With the potential to have tens of thousands of pictures in your Catalog, the Library module is key to keeping your images in order
The Catalog is where all your images in Lightroom are stored, but you can have more than one. While most people have just one Catalog file, you may want to have two. In this way, you can ensure that you find your images with ease by having a range of Catalogs for, say, personal images and work images. You’ll just need to remember to load the correct Catalog when you start Lightroom. This can be done by selecting File>Open Catalog. Keep in mind that the Catalog file also allows you to quickly access the last images you imported, and it is also where you can access the Quick Collection – a temporary method of grouping your photographs.
2. Publish Services
If you keep an active presence or portfolio on a photo-sharing site, then Publish Services can save you a lot of time. By entering your login details and preferences you can export images to sites like Flickr, Behance, 500px and Facebook simply by selecting images in the library and clicking on the service. Publish Services uses the standard Export module, so it means you’re able to constrain the size of the image and even add a watermark automatically – a great timesaver when you’re dealing with a lot of photos. There are many online websites and services that now support Lightroom’s Publish Services tool, and you can find these by clicking on the ‘Find More Services Online’ button.
It isn’t very exciting, and can be time consuming, but correctly Keywording your images can save you a lot of time in the future and make it possible to quickly find and curate the images in your Catalog.
You can create your own list of keywords by looking at each image and adding relevant words. After a while Lightroom will start to suggest other keywords based on ones you’ve previously added. However, to speed things up even more, you can download lists of keywords and load them into Lightroom. Visit www.lightroom-keyword-list-project.blogspot.gr to download lists, including bird species and foundation words.
If you have a number of images of the same subject, you can also add keywords to batches of images by selecting the images in the library window and then clicking ‘Sync Metadata’. Make sure that the Keyword box is ticked and the keywords have been added.
Metadata is more than just a list of the settings used to take the image. For example, you can add your contact details to an image, as well as copyright information. This can be useful when sending photos to people, particularly if they’re being published or entered in a competition. If your image has GPS data contained within it, Lightroom will also automatically add the name of where it was taken. It’s certainly worth spending some time looking through the Metadata tab to find out how to make it work best for you.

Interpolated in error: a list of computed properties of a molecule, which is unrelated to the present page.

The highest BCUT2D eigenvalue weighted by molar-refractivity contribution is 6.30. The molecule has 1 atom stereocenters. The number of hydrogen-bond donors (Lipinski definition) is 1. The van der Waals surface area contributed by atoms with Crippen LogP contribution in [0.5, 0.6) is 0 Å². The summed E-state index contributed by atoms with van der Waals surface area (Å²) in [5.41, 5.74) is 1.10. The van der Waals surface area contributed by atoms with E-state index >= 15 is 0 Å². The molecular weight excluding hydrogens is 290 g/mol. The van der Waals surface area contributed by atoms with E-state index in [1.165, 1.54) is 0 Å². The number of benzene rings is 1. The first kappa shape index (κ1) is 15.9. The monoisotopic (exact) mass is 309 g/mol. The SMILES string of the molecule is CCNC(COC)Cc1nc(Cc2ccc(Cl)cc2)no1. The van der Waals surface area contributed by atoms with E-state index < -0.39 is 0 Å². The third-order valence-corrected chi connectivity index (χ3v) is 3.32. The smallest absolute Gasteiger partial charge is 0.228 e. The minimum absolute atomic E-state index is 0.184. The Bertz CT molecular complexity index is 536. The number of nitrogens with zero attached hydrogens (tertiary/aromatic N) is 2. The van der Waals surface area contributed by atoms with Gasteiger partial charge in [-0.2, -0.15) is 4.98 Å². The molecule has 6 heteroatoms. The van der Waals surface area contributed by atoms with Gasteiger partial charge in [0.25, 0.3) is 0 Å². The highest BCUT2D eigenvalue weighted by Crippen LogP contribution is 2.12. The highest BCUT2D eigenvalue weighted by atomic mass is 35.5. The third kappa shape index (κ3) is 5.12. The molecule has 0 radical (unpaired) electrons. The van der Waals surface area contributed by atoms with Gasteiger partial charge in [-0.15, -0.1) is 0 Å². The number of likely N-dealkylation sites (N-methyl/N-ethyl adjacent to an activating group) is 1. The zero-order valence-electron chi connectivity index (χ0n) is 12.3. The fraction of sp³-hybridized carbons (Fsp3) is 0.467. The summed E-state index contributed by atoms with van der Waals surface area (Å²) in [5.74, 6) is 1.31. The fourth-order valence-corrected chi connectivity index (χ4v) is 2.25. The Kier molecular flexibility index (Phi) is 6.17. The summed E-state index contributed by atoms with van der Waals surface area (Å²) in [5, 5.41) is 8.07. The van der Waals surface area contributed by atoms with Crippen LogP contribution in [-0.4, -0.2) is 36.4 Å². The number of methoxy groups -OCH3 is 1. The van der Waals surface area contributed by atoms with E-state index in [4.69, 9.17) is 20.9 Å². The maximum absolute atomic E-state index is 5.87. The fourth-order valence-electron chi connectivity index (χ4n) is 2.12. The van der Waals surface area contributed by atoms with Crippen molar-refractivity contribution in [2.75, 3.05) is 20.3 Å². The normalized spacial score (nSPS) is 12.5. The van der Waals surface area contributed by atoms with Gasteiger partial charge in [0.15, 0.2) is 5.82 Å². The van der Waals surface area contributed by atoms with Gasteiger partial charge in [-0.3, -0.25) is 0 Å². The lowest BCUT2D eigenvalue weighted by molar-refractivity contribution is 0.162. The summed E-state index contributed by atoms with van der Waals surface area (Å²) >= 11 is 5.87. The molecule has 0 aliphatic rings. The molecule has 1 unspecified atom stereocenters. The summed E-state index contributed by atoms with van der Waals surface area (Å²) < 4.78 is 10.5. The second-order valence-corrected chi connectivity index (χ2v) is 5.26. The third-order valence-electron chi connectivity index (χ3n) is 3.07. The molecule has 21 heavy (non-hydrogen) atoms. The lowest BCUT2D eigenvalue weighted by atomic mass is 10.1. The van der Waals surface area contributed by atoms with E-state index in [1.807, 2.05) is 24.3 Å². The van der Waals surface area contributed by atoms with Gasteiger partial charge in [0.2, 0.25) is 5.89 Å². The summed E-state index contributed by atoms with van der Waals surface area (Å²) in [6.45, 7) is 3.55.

5. Library Filter
The Library Filter is an incredibly helpful tool for finding specific images in your Catalog. It allows you to apply its settings across your entire Catalog, or set them to only work on a specific folder. Our suggestion is to use the different attributes and metadata to filter the images. Colour coding can also be useful – for example, you can tag images that need editing as red, images that are finished as green and images where editing is in progress as blue. Filtering for all the blue images will then allow you to quickly see files you’ve already started to work on.
6. Smart Collections
Collections are just that, collections of images you’ve filed together. Remember that creating a Collection won’t move any images on your hard drive and the images will only appear as a Collection when in Lightroom. The images that form Collections can be from different folders on your computer – they could even be on different drives – and an image can also appear in more than one Collection.
Even more useful are Smart Collections. These Collections are created depending on certain variables. For example, you could create a Collection called Best Landscapes 2014, where images have the keyword ‘landscape’, are rated five stars and were taken in 2014. Any images that fit these criteria will automatically be placed in this Collection. There are many different ways search rules can be applied, so the possibilities for creating Smart Collections are almost endless.
Martin Evening’s expert tip
The Quick Develop panel can be a great way to make the most of your time when editing.
It is used to apply some of the essential Develop panel adjustments to a single image or multiple images, allowing basic adjustments to be made without you having to switch back and forth from the Library module to the Develop module.
The simple button controls can be used to apply quick adjustments to images when reviewing a large number of pictures from a shoot. These button adjustments are applied relative to the current settings. This means that if you make a selection of images and click on an Exposure button to make the photos lighter, it applies a lightening adjustment that is relative to the current Exposure setting, rather than applying the same exposure setting to all the selected photos.